Australia approves strikes against IS in Iraq
The Australian cabinet has given its approval for fighter jets to join the US-led military action against Islamic State targets in Iraq.
Prime Minister Tony Abbott said IS was a "death cult" that had "declared war on the world" and must be stopped.
IS controls a broad swathe of territory, spanning a borderless stretch of Syria and Iraq.
The US-led coalition has been bombing IS targets in Iraq and Syria for the past two weeks.
On Thursday, the Turkish parliament backed a motion that could allow its military to enter Iraq and Syria to join the campaign.
IS militants have recently advanced close to the border with Turkey, prompting thousands of Kurdish refugees to cross the border. Turkey is already hosting more than a million Syrian refugees.
The UN says the militant Islamists have committed a "staggering array" of human rights abuses.
In a widely anticipated statement, Mr Abbott said approving military force was "not a decision the government has taken lightly" but that "Iraq should not be alone" in its fight against the militants.
He said the cabinet had also authorised the deployment of special forces to assist and advise the Iraqi military, with the action expected to continue for "months rather than weeks".
"Yes, it is a combat deployment, but it is an essentially humanitarian mission to protect the people of Iraq and ultimately the people of Australia from the murderous rage of the Isil (IS) death cult," he told reporters.
Mr Abbot said there were no immediate plans for Australian involvement to extend to Syria, nor for troops to be involved in combat on the ground.
Canberra has already sent 400 Air Force personnel, 200 special forces members and six warplanes to a US base in the United Arab Emirates.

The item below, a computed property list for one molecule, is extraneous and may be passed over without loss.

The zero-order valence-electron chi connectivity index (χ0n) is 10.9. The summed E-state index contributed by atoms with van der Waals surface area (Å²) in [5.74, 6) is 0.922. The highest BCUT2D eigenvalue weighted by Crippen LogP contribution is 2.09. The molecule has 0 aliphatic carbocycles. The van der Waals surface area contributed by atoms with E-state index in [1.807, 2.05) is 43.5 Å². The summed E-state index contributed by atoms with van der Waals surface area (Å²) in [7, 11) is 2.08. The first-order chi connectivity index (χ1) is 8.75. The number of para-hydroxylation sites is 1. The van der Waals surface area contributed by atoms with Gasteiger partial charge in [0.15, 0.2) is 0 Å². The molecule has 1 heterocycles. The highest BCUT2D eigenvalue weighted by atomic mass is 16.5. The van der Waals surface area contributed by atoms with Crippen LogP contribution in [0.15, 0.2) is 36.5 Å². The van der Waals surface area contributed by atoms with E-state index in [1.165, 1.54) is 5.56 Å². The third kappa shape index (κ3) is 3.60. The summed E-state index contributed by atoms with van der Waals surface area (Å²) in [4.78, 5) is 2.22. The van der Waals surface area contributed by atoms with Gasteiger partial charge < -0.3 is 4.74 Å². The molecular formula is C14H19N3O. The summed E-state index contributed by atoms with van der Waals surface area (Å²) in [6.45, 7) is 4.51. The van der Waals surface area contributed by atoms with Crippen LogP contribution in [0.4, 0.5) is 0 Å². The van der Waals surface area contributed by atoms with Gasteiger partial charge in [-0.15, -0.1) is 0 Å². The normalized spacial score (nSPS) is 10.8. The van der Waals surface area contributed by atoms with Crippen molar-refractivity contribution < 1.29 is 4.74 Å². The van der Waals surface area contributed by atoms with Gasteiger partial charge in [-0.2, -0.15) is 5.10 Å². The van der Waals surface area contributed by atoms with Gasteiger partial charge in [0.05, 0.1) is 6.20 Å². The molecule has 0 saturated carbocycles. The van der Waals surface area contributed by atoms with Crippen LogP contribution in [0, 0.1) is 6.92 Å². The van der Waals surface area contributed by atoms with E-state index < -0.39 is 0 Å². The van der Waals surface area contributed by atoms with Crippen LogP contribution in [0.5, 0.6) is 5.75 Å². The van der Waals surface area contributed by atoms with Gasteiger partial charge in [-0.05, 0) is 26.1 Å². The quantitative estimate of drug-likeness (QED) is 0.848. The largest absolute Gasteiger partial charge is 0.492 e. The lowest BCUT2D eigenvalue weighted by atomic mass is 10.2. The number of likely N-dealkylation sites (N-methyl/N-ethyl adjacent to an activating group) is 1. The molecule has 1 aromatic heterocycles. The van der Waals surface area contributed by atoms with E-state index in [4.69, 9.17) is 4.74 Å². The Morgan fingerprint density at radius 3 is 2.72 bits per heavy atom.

The decision to join the military action - which did not need parliamentary approval - comes amid growing domestic concern about the number of Australians involved with IS.
The government believes at least 60 Australians are fighting with terror groups in the Middle East and at least 100 are actively supporting them from home.
Last month, police carried out raids on several addresses in Sydney sparked by intelligence reports that Islamist extremists were planning random killings in Australia. The raids, with at least 800 heavily armed officers, led to 15 arrests.
An 18-year-old terror suspect was shot dead last week after he stabbed two police officers in Melbourne. Abdul Numan Haider, originally from Afghanistan, had been summoned to a police station for a counter-terror interview because of concerns over his recent behaviour.
Images have also been published online which appeared to show the young son of an Australian ex-terror convict holding a Syrian's severed head.
Mr Abbott said at the time the image showed "just how barbaric" IS militants were.
- Formed out of al-Qaeda in Iraq (AQI) in 2013, IS first captured Raqqa in eastern Syria
- It captured parts of Iraq in June, including Mosul, and declared a "caliphate" in areas it controls in Syria and Iraq
- Pursuing an extreme form of Sunni Islam, IS has persecuted non-Muslims such as Yazidis and Christians, as well as Shia Muslims, whom it regards as heretics
- Known for its brutal tactics, including beheadings of soldiers, Western journalists and aid workers
- The CIA says the group could have as many as 31,000 fighters in Iraq and Syria